Carl Snyder, computer sales manager at Team Electronics in Pierre, S.D., says that “out here in the boonies, not too many people have [upgraded to Windows 95] yet. Some of my customers haven’t even moved to Windows 3.1 yet.”
Snyder says he has encountered several problems installing older Windows programs into Win 95, and for that reason “made the recommendation that we not get into it heavily yet.”
“I’ve seen a bit of upgrading, enough to say that it’s probably going to be the trend,” he adds. “I’m expecting to see more of that as it gets closer to the holiday season and as more people get Windows 95.”–Additional reporting by Amy Gilroy[headline]New PC Retailer Is A Digital Playground
[text]It may look like more like the interior of a space ship than a retail store, but the room in the photo at right is part of a new computer retailing concept called Cyberplay, which recently opened in Orlando, Fla.
Described by its creators as “a playground for the imagination,” Cyberplay is half high-tech amusement park, half retail computer store. The store is split into four primary zones, two of which allow parents and their children to come in, and for approximately $9 per hour per play station, test-drive more than 100 CD-ROM software titles.
The Byte-Size Zone, designed for younger kids and their parents, is an area equipped with 10 Pentium PCs, where customers can learn how to operate the personal computer. Another room, called Random Access Area, is for older children and teens. Designed like a space ship’s engine room, users can surf the Cyberplay in-store network, while a DJ spins multimedia CD-ROMs and answers questions when they arise.
In a classroom area called the Database, which is equipped with 15 Pentium PCs, an in-store certified educator teaches parents about computers while their kids explore the Random Access Zone. The final area, called the Tradeport, is the actual retail portion of Cyberplay, housing hardware, software, books and accessories.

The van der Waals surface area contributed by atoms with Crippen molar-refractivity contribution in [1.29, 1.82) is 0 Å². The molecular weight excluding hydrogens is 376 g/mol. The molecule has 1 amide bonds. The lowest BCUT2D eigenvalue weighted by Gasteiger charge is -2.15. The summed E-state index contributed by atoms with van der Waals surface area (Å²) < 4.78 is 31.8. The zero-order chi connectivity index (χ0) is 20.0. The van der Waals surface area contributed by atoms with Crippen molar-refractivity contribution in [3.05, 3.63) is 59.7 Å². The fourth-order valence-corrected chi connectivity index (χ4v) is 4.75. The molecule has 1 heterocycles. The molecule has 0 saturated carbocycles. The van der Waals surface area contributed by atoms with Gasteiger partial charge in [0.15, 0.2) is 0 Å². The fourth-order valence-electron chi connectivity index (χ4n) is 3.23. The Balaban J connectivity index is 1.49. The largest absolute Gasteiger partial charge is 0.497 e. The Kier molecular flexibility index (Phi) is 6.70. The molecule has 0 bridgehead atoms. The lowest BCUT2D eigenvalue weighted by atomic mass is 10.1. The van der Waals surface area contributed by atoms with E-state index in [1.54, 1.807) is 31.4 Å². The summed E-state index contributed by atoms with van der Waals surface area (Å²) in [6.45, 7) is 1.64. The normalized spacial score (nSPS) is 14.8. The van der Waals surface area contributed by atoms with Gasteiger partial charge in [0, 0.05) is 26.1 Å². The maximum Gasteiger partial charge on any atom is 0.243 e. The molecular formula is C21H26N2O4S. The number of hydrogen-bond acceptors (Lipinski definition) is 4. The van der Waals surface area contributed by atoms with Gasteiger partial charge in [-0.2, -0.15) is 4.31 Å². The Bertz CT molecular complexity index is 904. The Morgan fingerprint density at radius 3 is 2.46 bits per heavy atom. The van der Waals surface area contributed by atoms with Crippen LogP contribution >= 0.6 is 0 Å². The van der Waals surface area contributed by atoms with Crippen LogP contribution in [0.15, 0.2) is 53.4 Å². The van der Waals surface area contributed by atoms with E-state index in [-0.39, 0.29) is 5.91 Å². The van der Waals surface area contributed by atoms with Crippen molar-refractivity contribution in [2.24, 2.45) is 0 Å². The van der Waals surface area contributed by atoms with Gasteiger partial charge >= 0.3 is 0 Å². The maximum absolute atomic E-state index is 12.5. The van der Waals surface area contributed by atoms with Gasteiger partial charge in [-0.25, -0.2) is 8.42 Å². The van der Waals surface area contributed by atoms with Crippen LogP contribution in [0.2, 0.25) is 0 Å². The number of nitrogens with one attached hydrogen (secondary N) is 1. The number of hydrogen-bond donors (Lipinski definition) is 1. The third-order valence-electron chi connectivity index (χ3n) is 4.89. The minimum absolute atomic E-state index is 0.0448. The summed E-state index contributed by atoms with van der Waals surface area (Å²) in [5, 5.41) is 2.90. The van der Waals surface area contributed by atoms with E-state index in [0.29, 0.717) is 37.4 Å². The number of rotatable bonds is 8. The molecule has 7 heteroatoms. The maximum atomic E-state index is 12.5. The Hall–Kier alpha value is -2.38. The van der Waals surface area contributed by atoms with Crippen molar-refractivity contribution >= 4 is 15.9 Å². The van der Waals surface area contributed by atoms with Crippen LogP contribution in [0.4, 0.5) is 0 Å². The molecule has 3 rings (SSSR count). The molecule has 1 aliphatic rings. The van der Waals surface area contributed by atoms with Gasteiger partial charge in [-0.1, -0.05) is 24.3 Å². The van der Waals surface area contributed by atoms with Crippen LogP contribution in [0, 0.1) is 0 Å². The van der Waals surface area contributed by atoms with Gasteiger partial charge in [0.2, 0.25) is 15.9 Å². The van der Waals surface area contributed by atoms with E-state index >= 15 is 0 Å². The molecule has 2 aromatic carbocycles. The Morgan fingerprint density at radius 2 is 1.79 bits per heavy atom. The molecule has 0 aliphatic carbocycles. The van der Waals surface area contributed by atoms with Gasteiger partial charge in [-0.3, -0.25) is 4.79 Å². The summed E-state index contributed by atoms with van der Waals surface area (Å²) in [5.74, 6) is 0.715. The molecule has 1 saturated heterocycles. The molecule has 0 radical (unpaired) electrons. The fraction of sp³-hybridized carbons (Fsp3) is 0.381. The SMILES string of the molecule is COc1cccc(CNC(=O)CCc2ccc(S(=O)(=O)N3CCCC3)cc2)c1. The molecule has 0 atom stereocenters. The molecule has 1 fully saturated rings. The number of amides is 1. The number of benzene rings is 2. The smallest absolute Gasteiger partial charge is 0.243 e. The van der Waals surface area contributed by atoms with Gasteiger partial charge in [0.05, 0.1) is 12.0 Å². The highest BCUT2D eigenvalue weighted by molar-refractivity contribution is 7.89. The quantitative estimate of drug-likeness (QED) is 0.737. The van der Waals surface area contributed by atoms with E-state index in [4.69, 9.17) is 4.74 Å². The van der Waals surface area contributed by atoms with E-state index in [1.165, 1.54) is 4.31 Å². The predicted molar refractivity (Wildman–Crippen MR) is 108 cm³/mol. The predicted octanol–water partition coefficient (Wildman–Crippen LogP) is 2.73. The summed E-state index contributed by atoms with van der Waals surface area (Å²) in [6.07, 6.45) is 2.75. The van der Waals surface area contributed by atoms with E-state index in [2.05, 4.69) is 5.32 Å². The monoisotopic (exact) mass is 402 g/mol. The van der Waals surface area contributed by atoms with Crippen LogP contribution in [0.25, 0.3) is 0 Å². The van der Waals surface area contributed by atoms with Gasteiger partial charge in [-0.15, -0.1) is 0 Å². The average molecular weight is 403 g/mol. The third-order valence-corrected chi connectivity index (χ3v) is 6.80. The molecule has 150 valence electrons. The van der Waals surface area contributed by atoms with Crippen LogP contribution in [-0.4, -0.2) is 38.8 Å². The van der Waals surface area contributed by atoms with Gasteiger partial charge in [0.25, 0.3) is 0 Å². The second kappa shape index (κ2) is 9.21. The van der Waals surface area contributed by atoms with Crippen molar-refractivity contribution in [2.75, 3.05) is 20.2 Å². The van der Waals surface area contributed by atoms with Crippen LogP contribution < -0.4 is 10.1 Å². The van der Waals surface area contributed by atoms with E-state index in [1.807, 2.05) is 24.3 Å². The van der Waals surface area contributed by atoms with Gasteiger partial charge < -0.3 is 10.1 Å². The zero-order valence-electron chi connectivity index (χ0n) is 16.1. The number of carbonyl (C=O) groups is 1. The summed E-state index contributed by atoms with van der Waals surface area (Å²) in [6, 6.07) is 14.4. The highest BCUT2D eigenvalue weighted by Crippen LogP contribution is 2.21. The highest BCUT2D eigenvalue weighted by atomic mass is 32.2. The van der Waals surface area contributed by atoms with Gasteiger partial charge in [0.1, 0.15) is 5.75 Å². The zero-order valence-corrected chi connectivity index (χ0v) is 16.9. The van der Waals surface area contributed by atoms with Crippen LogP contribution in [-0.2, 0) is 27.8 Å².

Cyberplay was created by Susan Ray, a former executive at Ben Franklin Retail Stores, and Steven Shamrock, a developer of custom homes. In March of last year the two quit their jobs and then enlisted the help of a Hollywood set designer, a franchise consultant, and Intel. They were able to convince mail-order computer supplier Micron to allow Cyberplay become the first retail store to sell its machines directly to the public.
Cyberplay officially opened In August in Mount Dora, Fla., just outside Orlando.
Ray and Shamrock say they intend to franchise the Cyberplay concept in cities throughout the U.S. and internationally.◊[headline]Can Win 95 Be A Winner?
Separating solid sell-through business from over-expectation may be the single largest problem in trying to gauge the success of the Windows 95 launch.
Published reports have speculated that Microsoft had sold 4 million copies through the end of September, but an off-the-record source at Microsoft says he believes the number is closer to 3 million. And some analysts, such as Alexander & Associates, have pegged the number closer to 2.6 million, with a forecast of 5 million units sold by the end of the year.
For any other software program, even the lowest of those numbers would be an unmitigated success. Unfortunately, Microsoft’s own hyping of the new operating system may be contributing to the perception that the launch has failed to meet expectations.
Another factor may be that retailers overbought on initial purchase orders, resulting in retail-channel overstock. According to research firm PC Data, weekly sales from Win 95 have fallen from $108 million during its first seven days of availability to $33 million for the week of September 14-20.
Still, analysts say that Microsoft is capable of hitting its target of selling 10-12 million copies of its new OS in the next 12 to 18 months. If so, the Redmond, Wash.-based company’s coffers could swell by as much as $1 billion.
A far more pressing problem for many dealers is a shortage of Windows 95-loaded PCs. Several suppliers shipped product late, preferring to offer consumers systems already loaded with the operating system. Dealers expect supplies to catch up by the end of the month. One big winner, however, was Packard Bell, an early Win 95 licensee, which has had adequate supplies of Win 95-loaded PCs since its launch.–J.K.W.
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Cyberplay features four distinct primary zones, two of which are used for in-store product test-drives. In the Byte-Size Zone, kids and their parents can learn to use Pentium PCs.